Researchers took a closer look at restless legs syndrome (RLS) in a study reported on recently in the Archives of Internal Medicine. The RLS Epidemiology, Symptoms and Treatment (REST) General Population Study questioned >15,000 individuals about any RLS symptoms they had had in the previous year, the nature and frequency of those symptoms, the degree of associated distress, and prior physician consultation and diagnosis.
The investigators found that 7.2% of all the participants reported having at least some RLS symptoms, and 2.7% of the study participants were defined as individuals with RLS. The study defined the condition as having symptoms 2 to 3 times a week that were either moderately or severely distressing. In terms of RLS frequency among men and women, the occurrence was almost twice as high in women (9%), compared with men (5.4%). The research also showed that the prevalence of RLS increased up to age 79 and then declined.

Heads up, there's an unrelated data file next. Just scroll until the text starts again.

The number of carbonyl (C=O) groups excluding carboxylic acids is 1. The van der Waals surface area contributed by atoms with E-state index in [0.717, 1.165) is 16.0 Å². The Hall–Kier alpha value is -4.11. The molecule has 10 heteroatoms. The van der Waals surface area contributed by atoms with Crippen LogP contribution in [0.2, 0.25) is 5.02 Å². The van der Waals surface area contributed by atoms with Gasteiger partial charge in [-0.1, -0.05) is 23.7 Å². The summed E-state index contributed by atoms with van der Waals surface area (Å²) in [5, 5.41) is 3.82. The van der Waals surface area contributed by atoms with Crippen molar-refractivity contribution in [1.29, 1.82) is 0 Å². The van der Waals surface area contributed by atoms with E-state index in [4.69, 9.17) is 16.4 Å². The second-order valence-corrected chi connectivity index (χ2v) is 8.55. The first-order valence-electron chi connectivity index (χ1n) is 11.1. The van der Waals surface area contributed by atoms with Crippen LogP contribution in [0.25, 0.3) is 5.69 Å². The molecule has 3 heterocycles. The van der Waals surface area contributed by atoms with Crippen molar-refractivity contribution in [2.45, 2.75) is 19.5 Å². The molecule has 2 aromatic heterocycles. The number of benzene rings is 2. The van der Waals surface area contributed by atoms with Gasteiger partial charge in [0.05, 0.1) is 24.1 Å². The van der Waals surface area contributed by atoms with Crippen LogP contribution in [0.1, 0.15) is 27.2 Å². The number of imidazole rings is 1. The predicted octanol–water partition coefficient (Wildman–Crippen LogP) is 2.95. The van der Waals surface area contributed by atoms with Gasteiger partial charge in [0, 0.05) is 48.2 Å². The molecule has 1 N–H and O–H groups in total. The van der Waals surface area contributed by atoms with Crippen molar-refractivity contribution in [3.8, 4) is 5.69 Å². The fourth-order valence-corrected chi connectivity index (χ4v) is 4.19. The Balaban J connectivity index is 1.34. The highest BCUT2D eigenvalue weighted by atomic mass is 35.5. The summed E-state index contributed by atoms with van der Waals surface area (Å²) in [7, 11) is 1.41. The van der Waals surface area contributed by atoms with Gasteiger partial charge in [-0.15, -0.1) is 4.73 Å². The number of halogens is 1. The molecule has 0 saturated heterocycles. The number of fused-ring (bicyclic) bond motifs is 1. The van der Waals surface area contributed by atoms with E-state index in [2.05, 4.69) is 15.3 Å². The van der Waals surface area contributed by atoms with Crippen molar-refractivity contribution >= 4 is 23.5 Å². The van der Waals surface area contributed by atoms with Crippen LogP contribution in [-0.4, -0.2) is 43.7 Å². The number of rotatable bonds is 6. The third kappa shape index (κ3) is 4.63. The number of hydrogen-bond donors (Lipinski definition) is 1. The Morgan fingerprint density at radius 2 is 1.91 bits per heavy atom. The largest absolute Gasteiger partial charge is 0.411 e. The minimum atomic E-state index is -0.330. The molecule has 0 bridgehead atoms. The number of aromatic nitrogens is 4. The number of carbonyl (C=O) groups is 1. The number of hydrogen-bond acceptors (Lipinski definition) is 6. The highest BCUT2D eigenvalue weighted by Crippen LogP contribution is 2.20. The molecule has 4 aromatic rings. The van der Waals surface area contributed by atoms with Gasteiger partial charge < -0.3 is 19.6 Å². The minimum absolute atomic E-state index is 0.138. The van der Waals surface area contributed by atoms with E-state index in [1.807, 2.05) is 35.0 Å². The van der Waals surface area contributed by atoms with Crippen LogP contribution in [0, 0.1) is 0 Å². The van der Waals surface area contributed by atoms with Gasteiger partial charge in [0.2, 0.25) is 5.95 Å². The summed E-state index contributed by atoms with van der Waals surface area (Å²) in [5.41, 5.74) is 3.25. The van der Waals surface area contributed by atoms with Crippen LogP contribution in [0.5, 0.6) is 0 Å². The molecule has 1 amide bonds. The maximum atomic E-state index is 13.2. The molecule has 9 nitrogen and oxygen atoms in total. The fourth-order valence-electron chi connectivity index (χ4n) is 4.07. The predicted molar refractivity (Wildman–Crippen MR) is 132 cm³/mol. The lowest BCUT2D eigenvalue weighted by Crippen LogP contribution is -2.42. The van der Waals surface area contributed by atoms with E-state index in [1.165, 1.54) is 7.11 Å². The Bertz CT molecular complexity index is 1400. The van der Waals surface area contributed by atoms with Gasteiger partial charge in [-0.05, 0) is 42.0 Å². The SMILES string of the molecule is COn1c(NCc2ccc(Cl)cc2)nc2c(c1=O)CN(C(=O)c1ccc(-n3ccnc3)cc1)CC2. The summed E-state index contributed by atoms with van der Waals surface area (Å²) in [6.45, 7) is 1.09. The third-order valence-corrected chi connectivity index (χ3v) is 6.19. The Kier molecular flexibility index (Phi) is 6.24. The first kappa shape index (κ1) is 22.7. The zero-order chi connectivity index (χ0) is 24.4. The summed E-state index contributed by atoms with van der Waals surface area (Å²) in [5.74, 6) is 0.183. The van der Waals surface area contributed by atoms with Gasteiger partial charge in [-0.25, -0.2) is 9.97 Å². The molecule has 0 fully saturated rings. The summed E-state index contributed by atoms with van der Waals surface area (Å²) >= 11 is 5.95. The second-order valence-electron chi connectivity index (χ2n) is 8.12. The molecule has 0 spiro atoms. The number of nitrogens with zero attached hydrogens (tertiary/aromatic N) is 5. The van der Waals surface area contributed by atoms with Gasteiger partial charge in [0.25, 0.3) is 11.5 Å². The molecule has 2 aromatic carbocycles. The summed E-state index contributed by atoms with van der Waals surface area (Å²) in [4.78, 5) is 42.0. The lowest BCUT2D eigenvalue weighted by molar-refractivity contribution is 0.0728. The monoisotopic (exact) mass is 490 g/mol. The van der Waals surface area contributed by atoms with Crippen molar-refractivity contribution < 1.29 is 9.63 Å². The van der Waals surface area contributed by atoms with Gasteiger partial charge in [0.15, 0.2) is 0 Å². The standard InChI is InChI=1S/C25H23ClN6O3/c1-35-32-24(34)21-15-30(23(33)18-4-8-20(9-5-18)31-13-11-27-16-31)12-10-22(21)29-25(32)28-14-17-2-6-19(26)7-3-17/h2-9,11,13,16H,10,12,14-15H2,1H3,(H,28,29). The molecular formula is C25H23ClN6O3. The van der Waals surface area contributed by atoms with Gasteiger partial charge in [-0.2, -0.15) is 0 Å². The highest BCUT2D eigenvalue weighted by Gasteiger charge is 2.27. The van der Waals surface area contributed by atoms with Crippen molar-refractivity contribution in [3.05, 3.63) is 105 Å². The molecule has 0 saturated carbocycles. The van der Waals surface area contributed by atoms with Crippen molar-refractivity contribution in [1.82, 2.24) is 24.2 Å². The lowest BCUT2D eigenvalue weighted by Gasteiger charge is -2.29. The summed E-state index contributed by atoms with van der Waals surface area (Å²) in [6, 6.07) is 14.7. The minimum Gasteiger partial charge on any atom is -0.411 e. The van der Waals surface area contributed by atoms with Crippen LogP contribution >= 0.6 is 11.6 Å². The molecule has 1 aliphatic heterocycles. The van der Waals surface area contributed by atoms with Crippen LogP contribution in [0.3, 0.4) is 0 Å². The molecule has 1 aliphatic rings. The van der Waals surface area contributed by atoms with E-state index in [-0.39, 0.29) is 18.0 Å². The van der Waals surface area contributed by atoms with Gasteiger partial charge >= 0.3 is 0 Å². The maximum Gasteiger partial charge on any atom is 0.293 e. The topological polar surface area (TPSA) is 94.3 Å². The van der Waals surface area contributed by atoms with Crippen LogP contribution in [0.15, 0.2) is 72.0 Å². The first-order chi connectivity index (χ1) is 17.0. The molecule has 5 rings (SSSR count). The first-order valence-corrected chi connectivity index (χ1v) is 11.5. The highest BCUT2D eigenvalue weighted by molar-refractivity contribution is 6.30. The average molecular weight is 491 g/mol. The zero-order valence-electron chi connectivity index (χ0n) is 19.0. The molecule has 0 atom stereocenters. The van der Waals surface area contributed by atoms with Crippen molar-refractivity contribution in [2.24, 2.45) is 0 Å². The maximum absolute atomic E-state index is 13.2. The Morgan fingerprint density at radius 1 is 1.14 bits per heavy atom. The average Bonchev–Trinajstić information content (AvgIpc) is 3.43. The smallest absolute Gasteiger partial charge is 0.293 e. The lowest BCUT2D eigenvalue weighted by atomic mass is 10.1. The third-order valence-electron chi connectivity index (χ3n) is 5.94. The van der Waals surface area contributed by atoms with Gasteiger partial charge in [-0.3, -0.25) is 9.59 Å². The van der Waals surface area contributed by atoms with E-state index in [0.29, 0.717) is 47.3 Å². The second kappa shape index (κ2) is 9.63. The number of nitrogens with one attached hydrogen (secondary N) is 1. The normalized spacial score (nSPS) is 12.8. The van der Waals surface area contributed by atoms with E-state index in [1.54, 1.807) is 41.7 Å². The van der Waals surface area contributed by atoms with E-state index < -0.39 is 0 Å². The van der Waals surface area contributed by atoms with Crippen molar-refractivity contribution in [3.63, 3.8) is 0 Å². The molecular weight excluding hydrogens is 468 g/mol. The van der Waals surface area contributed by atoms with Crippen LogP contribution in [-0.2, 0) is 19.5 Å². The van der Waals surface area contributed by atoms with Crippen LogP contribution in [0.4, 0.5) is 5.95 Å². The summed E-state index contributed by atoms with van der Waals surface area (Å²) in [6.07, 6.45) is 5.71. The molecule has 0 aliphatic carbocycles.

Although the annual HIV diagnosis rate between 2010 and 2014 decreased for black individuals by 16.2%, blacks remain disproportionately affected by HIV/AIDS.
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